Chilean President Sebastian Pinera and his delegation were not aware and did not agree to be formally accompanied by Palestinian officials during their visit on the Temple Mount, Chile's Embassy in Israel said in a missive, according to a statement released Wednesday by Israel's Foreign Ministry.
The missive was sent after Palestinian officials accompanied Pinera's Tuesday visit at the holy site, including the head of Jerusalem's Waqf Sheikh Abdel-Azeem Salhab and Jerusalem Affairs Minister Fadi al-Hadmi.
Israel's Foreign Ministry reprimanded the Chilean ambassador after the visit, saying that the Palestinian officials' presence violated an earlier agreement.
A statement released by the ministry said that Foreign Minister Yisrael Katz "views gravely any violation of Israel's sovereignty on the Temple Mount, especially when it takes place in violation of protocol and clear agreements." The statement went on to add that "one must separate between complete religious freedom, which Israel insists on upholding, and the maintenance of our sovereignty over the Temple Mount."
Chile is a home to a Palestinian community considered the largest in the world outside the Middle East. Leaders of the Palestinian community there, as well as of Chile’s Jewish community, are accompanying Pinera on his trip.
The official schedule distributed by Israel's Foreign Ministry ahead of the three-day visit listed Tuesday as a “private visit,” aside from a visit at the Yad Vashem Holocaust Memorial in Jerusalem. On the same day the Chilean president visited the Temple Mount, Western Wall and the Church of the Nativity in Bethlehem.
Earlier Wednesday, Pinera met with President Reuven Rivlin for lunch at his official residence and with Prime Minister Benjamin Netanyahu. The meeting with Netanyahu was also attended by Transportation Minister Bezalel Smotrich, Deputy Health Minister Yaakov Litzman and the director general of the Science and Technology Ministry Ran Bar on the Israeli side, and by Science Minister Andres Couve and Foreign Ministry Secretary General Patricio Torres on the Chilean side.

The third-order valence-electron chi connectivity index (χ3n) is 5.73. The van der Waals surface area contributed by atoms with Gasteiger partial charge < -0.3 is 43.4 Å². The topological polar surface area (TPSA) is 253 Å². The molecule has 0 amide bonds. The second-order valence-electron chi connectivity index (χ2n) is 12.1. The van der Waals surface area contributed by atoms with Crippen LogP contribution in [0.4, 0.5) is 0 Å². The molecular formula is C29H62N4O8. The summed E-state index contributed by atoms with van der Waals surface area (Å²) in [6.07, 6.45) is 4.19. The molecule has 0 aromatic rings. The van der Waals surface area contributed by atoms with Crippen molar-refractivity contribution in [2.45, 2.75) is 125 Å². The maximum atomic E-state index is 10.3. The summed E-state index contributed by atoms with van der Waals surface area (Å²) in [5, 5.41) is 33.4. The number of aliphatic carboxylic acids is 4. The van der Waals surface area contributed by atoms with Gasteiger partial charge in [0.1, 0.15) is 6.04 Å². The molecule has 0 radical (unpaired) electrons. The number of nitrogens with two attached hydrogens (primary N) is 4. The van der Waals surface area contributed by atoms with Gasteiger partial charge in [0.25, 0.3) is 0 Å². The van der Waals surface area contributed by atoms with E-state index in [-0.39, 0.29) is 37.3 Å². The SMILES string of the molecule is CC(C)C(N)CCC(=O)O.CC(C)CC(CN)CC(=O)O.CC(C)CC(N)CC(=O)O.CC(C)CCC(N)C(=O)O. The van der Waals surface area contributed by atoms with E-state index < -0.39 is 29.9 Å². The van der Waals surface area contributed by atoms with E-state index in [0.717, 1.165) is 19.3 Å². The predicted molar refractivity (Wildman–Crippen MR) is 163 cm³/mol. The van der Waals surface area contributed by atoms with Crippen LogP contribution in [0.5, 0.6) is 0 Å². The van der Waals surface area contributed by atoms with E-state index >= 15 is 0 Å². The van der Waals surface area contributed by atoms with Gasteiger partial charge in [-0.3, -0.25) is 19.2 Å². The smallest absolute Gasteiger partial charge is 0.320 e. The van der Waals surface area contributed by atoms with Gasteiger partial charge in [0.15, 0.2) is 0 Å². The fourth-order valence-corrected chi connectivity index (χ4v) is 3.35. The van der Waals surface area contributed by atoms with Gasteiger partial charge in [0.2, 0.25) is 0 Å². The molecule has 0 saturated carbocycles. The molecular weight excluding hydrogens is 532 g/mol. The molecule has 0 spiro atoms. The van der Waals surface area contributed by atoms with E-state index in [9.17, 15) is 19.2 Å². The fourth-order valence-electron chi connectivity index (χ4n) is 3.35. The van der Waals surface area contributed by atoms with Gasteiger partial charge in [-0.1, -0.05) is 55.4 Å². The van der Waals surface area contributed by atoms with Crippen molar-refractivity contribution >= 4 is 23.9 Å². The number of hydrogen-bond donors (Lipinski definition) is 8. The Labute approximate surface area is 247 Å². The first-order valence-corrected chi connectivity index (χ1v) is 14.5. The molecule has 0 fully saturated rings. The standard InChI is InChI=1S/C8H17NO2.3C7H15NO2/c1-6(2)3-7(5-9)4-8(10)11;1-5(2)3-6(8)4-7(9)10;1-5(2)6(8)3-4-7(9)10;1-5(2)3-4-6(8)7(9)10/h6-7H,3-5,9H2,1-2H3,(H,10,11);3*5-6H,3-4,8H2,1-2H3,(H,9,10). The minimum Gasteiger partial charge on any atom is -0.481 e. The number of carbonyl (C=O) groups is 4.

During the meeting, Netanyahu told Pinera that both Israel and Chile share the "values of democracy and human rights" and that both leaders share a belief in free-market economy. The two nations signed three agreements in the areas of technology, health and aviation.
Later Wednesday Netanyahu hosted Pinera for a private dinner at the prime minister’s official residence in Jerusalem.
In Israel, Pinera also visited on Wednesday the space center at Israel Aerospace Industries, the Hadassah Medical Center, Ein Karem and the agriculture firm Naandanjain.
Pinera’s visit to the Palestinian Authority will take place on Thursday, where he is expected to visit Yasser Arafat’s gravesite in Ramallah and meet with Palestinian President Mahmoud Abbas and other senior Palestinian officials. The president was originally said to have been planning to visit the Al-Amari refugee camp outside Ramallah and a school operated by UNRWA, but both visits did not appear on the official Chilean agenda.
Pinera is scheduled to depart on Thursday afternoon to Japan, to attend the G-20 summit in Osaka.
This is Pinera's second visit in Israel and the Palestinian Authority, after, during his first term in 2011, he was the first sitting Chilean president visit the region. His decided to make another visit following his re-election last year and his meeting with Netanyahu in Brazil, at President Jair Bolsonaro inauguration in January.
In November, the Chilean parliament approved a resolution calling on the government to act to boycott settlements in any future agreement with Israel and to reexamine past agreements to make sure they relate solely to areas within the Green Line. The resolution includes a clause that requires the Chilean Foreign Service to ensure that all agreements in the future also relate only to those borders. The resolution was passed by a vote of 99-7, with 30 abstentions.
The resolution recognizes a Palestinian state within the 1967 borders with East Jerusalem as its capital. Chile has recognized a Palestinian state in the past, and its Foreign Ministry is considering whether to turn the approved resolution into legislation.
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